I would say people embracing their multipotentiality develop themselves by learning new skills (horizontal development) – whereas their social environment understands them on a career development level (vertical development). One is valued internally whereas the latter is valued externally (dominant social norms).

The job title issue

The job title is a social marker. It directs candidates to job offers at first. It makes us readable on the market. But it also wraps us in a predefined set of skills. When you are not a white man, you have to fight even harder to make yourself heard.

I had to move to the UK to notice a switch of attitude towards developers. In France, a developer costs money; they are not perceived as creative people. Plus they create bugs! Yeah, like it is deliberate. What the fu*k France! In England, I found out developers bring value to a product. Because they bloody build what brings cash in. Same job. Different perceptions.

The job title can silence our full spectrum of knowledge and skills. I still remember being told at my first workplace ever: « What do you know about marketing, you are just a web developer? ». There was no question of how and why I knew about web marketing. Just a bland statement. This is the day I decided I would quit.

Is it work or is it leisure?

I moved to a four-day week in 2015. I felt I needed more time rather than more money. French President Macron might say I am a slacker. Good on him.

This extra day out of work meant less money on the payroll. It did not matter: it gave me the time I needed to practice… permaculture. Instead of attending high grade but costly trainings, I started volunteering in a urban farm. To learn by practice. To connect to a different community.

Although it feels unrelated to computing, permaculture felt like travelling to a well known territory. I found its upcycling concepts to be close to standard streams. I recognised myself in its social values. In its proximity to agile principles. Because it is a design system by itself.

It has been fulfilling to go away from the computer, to become a newbie again, to be welcomed in a community I did not belonged to. It was fulfilling to enjoy slow paced days, plunging my hands in the soil and simmering ideas in the background.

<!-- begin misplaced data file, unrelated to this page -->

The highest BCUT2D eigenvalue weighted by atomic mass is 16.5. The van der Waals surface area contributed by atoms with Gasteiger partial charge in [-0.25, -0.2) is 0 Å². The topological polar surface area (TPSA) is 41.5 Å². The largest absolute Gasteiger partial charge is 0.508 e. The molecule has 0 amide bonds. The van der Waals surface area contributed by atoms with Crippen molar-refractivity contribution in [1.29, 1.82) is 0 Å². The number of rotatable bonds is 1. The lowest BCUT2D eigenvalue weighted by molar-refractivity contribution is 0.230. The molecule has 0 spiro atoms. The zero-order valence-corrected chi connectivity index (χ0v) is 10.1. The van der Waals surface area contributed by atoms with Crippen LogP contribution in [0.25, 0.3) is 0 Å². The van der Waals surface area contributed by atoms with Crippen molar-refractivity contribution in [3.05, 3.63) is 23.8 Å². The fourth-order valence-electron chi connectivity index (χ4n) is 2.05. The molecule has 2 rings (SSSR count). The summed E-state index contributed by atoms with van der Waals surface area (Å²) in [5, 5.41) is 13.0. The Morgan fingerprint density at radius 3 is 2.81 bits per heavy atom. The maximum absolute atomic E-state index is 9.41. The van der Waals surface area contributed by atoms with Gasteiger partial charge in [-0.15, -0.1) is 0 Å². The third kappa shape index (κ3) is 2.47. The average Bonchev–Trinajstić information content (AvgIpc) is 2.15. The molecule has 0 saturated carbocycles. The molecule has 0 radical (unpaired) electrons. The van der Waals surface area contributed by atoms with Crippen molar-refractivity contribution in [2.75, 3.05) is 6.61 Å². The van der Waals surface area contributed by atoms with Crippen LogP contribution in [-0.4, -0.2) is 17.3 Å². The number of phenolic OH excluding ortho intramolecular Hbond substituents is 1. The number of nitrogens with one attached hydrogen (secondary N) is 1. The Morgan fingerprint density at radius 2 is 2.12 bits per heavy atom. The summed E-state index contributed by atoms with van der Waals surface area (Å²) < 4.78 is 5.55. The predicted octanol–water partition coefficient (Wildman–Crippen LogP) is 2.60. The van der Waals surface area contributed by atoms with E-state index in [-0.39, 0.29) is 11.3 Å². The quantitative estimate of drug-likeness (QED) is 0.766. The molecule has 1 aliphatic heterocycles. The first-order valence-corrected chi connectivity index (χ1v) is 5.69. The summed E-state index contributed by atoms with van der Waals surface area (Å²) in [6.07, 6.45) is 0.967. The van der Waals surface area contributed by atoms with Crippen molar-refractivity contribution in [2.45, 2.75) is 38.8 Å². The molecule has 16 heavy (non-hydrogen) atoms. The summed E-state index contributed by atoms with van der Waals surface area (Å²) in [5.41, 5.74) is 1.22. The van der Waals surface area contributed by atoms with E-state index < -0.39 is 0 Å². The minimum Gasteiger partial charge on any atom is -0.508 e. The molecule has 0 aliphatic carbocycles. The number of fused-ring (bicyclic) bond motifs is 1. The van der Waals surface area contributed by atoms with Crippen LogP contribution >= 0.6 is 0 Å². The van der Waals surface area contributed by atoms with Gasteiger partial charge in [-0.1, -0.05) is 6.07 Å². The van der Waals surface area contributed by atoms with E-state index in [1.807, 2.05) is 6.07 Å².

It was a leisure. It was unpaid work. It helped me at my paid work.

How to build a better job

Being bored at work is quite common. The how to build a better job instalment of the NPR show Hidden Brain highlights multipotentiality at work in roughly 20 minutes.

Various people are interviewed. They are asked what makes their work life miserable. And on the contrary, how going beyond the embodiment of their job title makes them feel better, in sync with themselves.

Conclusion

A few conversations with Stéphane, Érick and Frank helped me realise we can formulate more satisfying answers to the job title question by:

  • describing a project we are working on, and our implication in it (I do X on project Y, My main background is X and at the moment I combine it with Y with Z);
  • listing what we are learning (I learn X in company Y which deos Z and Z');
  • making up a job title (software designer, UX programmer, creative technologist, etc).

So to speak, at the moment I play a role of user researcher role on a project while I am leaning towards being a scrum master on another one.

In the end, is it a problem of job title? Is it a problem of work culture? Or is it rather a problem of misunderstanding human needs?

Job titles can scratch our self-perception. They are good at signposting workers in a company. They truly lack of subtleness when it's about understanding what roles can be fulfilled by individuals. Career paths usually work as an elevator from Junior to a C-level.

Multipotential people career path might look like a hiking trail. With a focus on the experience and not so much on the performance. We might lead or follow depending on the group. We might read the map and play by ear. Our best work experience might happen in a multidisciplinary group with fluid roles.

Job titles should probably be replaced by composite roles (I do this, this and that). Work environments might start thinking more of how to nurture their employees, how to fulfil their needs and how to encourage skills overlaps.

We incorporated our cooperative company with David and Clémentine a year ago, in October 2016. We are both employees and partners. We get paid and collectively agree how much we want to earn. .

I haven't found a job title yet but I certainly have found a way to craft my job every day, as I learn, create and evolve.